Kat Armstrong: Celebritease


Blackface Is Not OK

Why we have to keep reminding people of this is beyond me


I cannot believe that I actually am about to blog about people in blackface in 2013 and it not be a historical piece about the racial inequality that black men and women have (yes present tense included) had to deal with for hundreds of years. But, to get everyone up to speed as to why this is a pop culture issue, and why we are still talking about this, a little history (in super brief):

Blackface gained popularity in the late 1800s (there is history going back to the 1400s!) in order to create a comical stereotype of "coons" that white theatre goers could laugh at openly. The travelling minstrel shows that had blackface comedies actually have a lot to do with the racial slurs, hatred and names still used against black people in North America today. With the exaggerated lips, crazy hair and "yes massa" routine, blackface truly was one of the most insane things that ever called itself theatre. That slowly faded in the middle of the twentieth century and most people started to understand that blackface in any form is not appropriate (and there are many examples of blackface the world over that are still used by whites to portray comical black characters. Google Zwarte Piet if you want your jaw to fall off). 

I say most people only because in the last week there have been 3 high profile instances of blackface that highlight that there is still a lack of understanding of what racism actually is in 2013, and it saddens me as a parent and as someone who loves history and popular culture. The first incident was Julianne Hough of Dancing With The Stars, who, along with her friends dressed up as Crazy Eyes from the Netflix show Orange is the New Black. It would have been a fine costume if she hadn't decided to make up her skin with dark brown makeup. 

But she did. And rightfully, a lot of people were up in arms about it. But Hough isn't the only one who thought blackface was an acceptable Halloween costume. 

2 coaches and a teacher in California were also suspended last week after donning blackface. And just today (Tuesday) the Vice Principal of a school here in Ontario was suspended for wearing a Mr. T costume complete with blackface. There is currently a campaign to have the VP not suspended because he's a "revered, great teacher." I call bullshit on that.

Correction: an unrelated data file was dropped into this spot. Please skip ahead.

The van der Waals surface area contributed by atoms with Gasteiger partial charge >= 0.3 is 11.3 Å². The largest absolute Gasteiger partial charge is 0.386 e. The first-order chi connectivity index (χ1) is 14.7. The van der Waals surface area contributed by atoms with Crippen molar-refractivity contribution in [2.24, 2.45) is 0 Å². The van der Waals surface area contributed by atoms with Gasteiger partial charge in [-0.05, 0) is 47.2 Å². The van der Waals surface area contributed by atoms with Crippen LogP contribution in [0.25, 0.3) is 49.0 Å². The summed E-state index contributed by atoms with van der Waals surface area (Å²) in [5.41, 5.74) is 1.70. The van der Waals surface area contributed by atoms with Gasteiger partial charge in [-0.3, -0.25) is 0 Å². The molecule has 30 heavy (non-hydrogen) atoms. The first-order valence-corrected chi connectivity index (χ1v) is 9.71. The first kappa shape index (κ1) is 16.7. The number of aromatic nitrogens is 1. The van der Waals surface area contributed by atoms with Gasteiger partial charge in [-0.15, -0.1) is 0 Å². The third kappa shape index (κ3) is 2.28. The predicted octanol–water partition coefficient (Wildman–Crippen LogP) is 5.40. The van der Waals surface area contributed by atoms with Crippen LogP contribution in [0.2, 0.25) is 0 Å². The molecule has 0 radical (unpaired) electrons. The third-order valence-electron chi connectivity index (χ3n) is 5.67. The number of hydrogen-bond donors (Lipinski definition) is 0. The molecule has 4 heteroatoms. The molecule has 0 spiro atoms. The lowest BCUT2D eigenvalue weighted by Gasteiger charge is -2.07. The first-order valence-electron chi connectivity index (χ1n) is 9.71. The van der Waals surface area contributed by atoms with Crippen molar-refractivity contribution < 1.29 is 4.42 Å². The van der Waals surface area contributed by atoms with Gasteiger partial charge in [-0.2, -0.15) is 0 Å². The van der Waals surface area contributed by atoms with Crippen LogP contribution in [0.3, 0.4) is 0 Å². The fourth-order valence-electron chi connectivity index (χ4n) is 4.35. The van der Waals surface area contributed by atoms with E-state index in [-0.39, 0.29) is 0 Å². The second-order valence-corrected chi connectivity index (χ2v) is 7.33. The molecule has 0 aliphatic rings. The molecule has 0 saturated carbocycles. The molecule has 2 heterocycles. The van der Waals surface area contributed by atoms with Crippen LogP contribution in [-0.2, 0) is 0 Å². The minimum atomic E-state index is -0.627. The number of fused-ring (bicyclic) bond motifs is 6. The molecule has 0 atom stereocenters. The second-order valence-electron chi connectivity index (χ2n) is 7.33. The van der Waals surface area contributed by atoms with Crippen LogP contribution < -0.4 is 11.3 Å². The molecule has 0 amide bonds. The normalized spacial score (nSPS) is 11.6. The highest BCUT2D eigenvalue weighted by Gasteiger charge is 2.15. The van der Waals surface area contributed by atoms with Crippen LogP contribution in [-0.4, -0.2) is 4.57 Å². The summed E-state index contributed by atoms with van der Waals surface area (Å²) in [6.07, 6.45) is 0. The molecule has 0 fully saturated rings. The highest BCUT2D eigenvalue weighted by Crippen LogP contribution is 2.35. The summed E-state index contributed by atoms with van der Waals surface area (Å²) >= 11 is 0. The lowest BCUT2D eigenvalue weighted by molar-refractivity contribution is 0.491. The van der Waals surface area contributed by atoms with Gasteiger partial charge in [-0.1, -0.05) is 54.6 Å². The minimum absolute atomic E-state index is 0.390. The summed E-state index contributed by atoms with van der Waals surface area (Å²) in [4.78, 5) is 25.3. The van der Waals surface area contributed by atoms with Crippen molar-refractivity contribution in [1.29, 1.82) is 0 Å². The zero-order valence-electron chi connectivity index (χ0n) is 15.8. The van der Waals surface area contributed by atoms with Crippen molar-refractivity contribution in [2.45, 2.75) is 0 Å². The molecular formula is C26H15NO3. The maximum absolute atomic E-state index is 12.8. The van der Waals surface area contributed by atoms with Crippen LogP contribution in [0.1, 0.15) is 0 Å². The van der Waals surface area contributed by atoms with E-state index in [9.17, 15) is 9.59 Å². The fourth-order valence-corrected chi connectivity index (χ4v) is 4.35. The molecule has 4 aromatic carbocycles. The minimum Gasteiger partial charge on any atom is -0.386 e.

I call bullshit on people being so apathetic that this racism is allowed to exist. I call bullshit on someone being a "nice guy" if they think for one second that blackface is acceptable EVER. As someone who teaches kids, the fact that he didn't think anything of painting his face black in spite of the history is appalling. 

Now, because I've been vocal about this not being funny, I've been told this week (mostly by white males but by one person of colour) that I'm humourless and that our society is garbage because this is "nothing." I respectfully disagree. I was also told that minstrel makeup and "painting your face black" are not the same. WHAT? 

I do think that it is fully acceptable if you want to dress up in costume of someone of a different race and think you can do it and not make it a minstrel show.

Case in point — the girl everyone loves to hate, Miley Cyrus. She dressed up as Lil' Kim for Halloween this year and shock of shocks, she didn't paint herself black in any way, shape or form. She dressed up as someone she admires and it didn't take anyone more than half a millisecond to know who she was (if you know about rappers from the late 90s, that is).

You can view the (slightly NSFW) picture here

In my humble and personal opinion, you can dress up as a character from a movie you like, as your favourite singer or as anyone else you like as long as you don't add face paint to the mix. Unless, of course, you're looking to be the Incredible Hulk.

It ain't easy being green. 

What are your thoughts on the recent resurgence of blackface in popular culture?